As Covid ravages the finances of cycling, the new boss has a big purse, but sport could support itself by taking out the bugs
The notorious Duke Of Alburquerque rode into the race with a freshly fractured collarbone in the days before the Grand National’s fences were filed down a bit, having had 16 screws removed from one leg shortly before. Julie Harrington, who begins work this week as chief executive of the British Horseracing Authority, whose job involves keeping the sport’s finances in order before they fall over entirely, is hopefully now permeating the careless, carefree spirit with which he approached the starting gate.
At a pace of around £ 2 million a month, Covid-19 has been eating away at racing capital reserves, and the near future is no less risky than it was for the Duke when Nereo dragged it towards Becher’s Brook. The return of audiences beyond a few thousand seems a long way off, and the talk of the closing of the racecourse has been in the air for months, although the ease of transporting horses between Britain, France and Ireland, due to the combined danger of the virus and Brexit, can no longer be taken for granted.
Harrington is likely to persuade the government of the racing case for increased revenue for bookmakers through the levy system in the near future.
She also needs to look at the reaction of the sport to the gambling study, which obviously has the potential to have a significant effect on an industry so dependent on betting on its attractiveness and revenue.
Those, of course, are the key topics that her thoughts would control.
But I hope she finds time to tackle the surprising tendency of racing for fundamental organizational weaknesses that threaten to harm its image and test its supporters’ dedication.
These included a three-year-old winning a two-year-old race, judges at Sandown and Kempton reporting the wrong outcome after scanning prints, and another wrong outcome being declared because the wrong winning post was pointed to by photographic equipment. The outgoing executive director, Nick Rust, tried to reassure worried members of the public by talking about technology and “second checks” being placed in place to avoid mistakes, but late in his term, new bugs continued to pop up.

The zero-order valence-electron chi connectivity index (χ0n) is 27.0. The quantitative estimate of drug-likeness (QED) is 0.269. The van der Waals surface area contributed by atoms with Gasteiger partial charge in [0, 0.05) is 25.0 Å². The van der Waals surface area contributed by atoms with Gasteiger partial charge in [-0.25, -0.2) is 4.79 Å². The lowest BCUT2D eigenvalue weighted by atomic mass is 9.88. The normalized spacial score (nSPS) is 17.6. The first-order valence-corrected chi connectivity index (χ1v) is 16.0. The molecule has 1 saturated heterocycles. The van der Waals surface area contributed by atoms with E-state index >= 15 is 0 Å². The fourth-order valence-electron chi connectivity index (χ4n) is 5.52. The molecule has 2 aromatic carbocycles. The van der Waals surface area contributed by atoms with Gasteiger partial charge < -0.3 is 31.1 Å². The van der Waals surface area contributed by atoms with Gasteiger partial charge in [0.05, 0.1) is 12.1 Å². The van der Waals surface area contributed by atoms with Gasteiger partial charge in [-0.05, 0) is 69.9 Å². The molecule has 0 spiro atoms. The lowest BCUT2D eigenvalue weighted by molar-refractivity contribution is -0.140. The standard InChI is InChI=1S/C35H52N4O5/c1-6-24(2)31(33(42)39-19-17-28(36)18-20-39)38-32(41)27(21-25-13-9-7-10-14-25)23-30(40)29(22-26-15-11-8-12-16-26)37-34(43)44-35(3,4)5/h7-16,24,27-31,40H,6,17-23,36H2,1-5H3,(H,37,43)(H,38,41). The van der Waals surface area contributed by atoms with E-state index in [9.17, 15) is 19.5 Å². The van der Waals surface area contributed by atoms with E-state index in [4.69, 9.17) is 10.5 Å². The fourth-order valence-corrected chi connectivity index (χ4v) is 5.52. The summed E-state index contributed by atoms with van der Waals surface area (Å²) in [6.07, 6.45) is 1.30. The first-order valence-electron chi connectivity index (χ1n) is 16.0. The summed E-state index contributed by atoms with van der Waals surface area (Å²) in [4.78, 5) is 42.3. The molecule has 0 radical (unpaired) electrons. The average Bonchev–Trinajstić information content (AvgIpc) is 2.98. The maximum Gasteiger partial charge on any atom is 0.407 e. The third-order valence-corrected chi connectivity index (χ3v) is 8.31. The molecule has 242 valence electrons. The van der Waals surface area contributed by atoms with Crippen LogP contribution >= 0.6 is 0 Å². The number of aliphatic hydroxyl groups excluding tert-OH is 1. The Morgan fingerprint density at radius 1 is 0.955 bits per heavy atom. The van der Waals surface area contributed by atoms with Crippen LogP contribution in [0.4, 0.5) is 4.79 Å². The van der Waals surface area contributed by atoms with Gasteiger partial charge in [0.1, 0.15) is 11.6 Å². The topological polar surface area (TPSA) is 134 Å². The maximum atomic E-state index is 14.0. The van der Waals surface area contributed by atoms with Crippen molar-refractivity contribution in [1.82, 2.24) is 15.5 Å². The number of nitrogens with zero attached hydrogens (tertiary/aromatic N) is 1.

Most embarrassingly, when they raced in a high-profile juvenile race at Newmarket in October, carrying each other’s jockeys, two horses were mistaken for each other, with the result that Snowfall was declared third when it was actually Mother Earth. There were two instances of photo finish prints in late 2020 that were not plain enough to indicate which horse had won, while 10 horses had to be disqualified after June, including one winner, because their jockeys refused to weigh in. The inadequacies of the flag waving device, designed to alert jockeys to problems during the race, have been highlighted by other accidents at Sandown and Fontwell.
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For any of these issues, we can argue where the liability lies, but if the regulator does not take on the task of solving them in the future, no one else can. Instead of continuously responding to bad news and promising to learn from it, the BHA needs to get better at predicting what could go wrong and avoiding problems. Shortly after taking office, Rust unveiled targets, including 7 million racetrack visitors by 2020.
As it turned out, it was difficult to retain the figure for 2020, but attendance had already fallen last year, to 5.6 million in 2019. On the other hand, the number of horses in training rose by 5 percent from 2015 to early 2020, one of several accomplishments that the outgoing executive director would point to.